Libel and Slander – Hyperlinks –
Publication – Innocent Dissemination
Newton owned and operated a website containing commentary about
various issues, including free speech and the Internet. He posted
an article on his website called "Free Speech in Canada".
The article contained several hyperlinks to other websites.
Crookes argued that two of the hyperlinks connected to
defamatory material. One link was a "shallow" hyperlink,
which directed the reader to a home page that contained allegedly
defamatory articles. The other link was a "deep"
hyperlink that connected the reader to a specific article which
Crookes alleged was defamatory.
Crookes demanded that Newton remove the article containing the
hyperlinks from his website. Newton refused. Crookes then brought
an action against Newton in defamation. The article containing the
hyperlinks had been accessed 1,788 times. However, there was no
evidence with respect to how many times the hyperlinks had been
accessed, if at all.
At issue was whether a hyperlink constituted
"publication" for the purposes of defamation law. Justice
Abella, writing for the majority of the Court, found that it did
not. She reasoned that reference to an article containing a
defamatory comment without repetition of the comment itself should
not be found to be publication or republication of the defamatory
comment. Justice Abella found that making reference to the
existence or location of content by hyperlink or otherwise, without
more, is not publication of the content.
Justice Abella concluded that a hyperlink, by itself, should
never be seen as publication of the content to which it refers.
Therefore, the hyperlinks created by Newton were not
Chief Justice McLachlin and Fish J. wrote separate reasons
concurring in the result. They parted with Abella J. on the blanket
statement that hyperlinks could never be defamatory. They reasoned
that if the text surrounding the hyperlink indicates adoption or
endorsement of the content of the hyperlinked text, it may be
Justice Deschamps wrote separate reasons that ultimately
concurred in the result with her colleagues, although she differed
significantly in her reasoning. She found that creating a hyperlink
could be defamatory if it made defamatory information readily
available to a third party in a comprehensible form. Justice
Deschamps also referred to the defence of innocent dissemination as
an existing mechanism to protect freedom of expression.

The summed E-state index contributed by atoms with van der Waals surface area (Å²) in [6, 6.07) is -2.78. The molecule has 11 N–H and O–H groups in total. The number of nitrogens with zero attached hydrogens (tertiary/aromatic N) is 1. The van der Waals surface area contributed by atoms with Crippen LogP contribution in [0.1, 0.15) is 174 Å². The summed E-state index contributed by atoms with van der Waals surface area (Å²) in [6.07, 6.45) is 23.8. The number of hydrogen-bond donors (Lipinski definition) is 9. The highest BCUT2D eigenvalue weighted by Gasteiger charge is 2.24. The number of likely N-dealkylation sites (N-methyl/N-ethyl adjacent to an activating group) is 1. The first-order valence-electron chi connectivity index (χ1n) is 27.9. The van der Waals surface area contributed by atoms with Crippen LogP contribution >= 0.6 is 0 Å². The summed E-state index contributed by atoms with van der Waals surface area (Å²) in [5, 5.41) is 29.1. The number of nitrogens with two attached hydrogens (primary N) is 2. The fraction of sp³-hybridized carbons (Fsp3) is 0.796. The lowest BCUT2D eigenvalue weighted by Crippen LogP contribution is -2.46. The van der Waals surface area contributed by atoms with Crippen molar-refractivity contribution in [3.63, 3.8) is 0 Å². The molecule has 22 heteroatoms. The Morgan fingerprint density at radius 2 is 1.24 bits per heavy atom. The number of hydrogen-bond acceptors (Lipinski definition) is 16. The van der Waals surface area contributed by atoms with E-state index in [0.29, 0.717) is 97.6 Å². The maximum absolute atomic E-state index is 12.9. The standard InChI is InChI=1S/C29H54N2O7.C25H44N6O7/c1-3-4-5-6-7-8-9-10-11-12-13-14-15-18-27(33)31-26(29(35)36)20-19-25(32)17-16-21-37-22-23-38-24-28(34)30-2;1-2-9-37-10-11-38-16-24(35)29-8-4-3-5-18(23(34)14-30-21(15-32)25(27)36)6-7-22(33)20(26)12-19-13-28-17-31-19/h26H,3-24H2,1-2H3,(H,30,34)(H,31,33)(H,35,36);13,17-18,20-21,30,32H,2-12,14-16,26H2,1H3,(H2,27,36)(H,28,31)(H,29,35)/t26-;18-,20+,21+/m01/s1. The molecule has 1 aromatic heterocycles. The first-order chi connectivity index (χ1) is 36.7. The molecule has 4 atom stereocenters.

On the facts of the case, Deschamps J. was not willing to find
that the "shallow" hyperlink was enough to make the
defamatory material readily available. However, she found that the
"deep" hyperlink, which linked directly to the allegedly
defamatory article, satisfied the condition of publication. She
found that the action could not succeed, however, because there was
no evidence that a third party had accessed this hyperlink, and she
was unwilling to draw an inference that a third party had done
Ultimately, the justices were unanimous in opining that the
action by Crookes could not succeed. The appeal was dismissed.
The content of this article is intended to provide a general
guide to the subject matter. Specialist advice should be sought
about your specific circumstances.
To print this article, all you need is to be registered on Mondaq.com.
Click to Login as an existing user or Register so you can print this article.
It's not often that our little blog intersects with such titanic struggles as the U.S. presidential race – and by using the term "titanic" I certainly don't mean to suggest that anything disastrous is in the future.
J.J. v. C.C., is an interesting case in which the court held that an automotive garage owes a duty to minor children to secure the vehicles on the premises by locking the cars and safely storing the car keys...
In Irwin v. Alberta Veterinary Medical Association, 2015 ABCA 396, the Alberta Court of Appeal found that the "ABVMA" failed to afford procedural fairness to a veterinarian undergoing an incapacity assessment.
Register for Access and our Free Biweekly Alert for
This service is completely free. Access 250,000 archived articles from 100+ countries and get a personalised email twice a week covering developments (and yes, our lawyers like to think you’ve read our Disclaimer).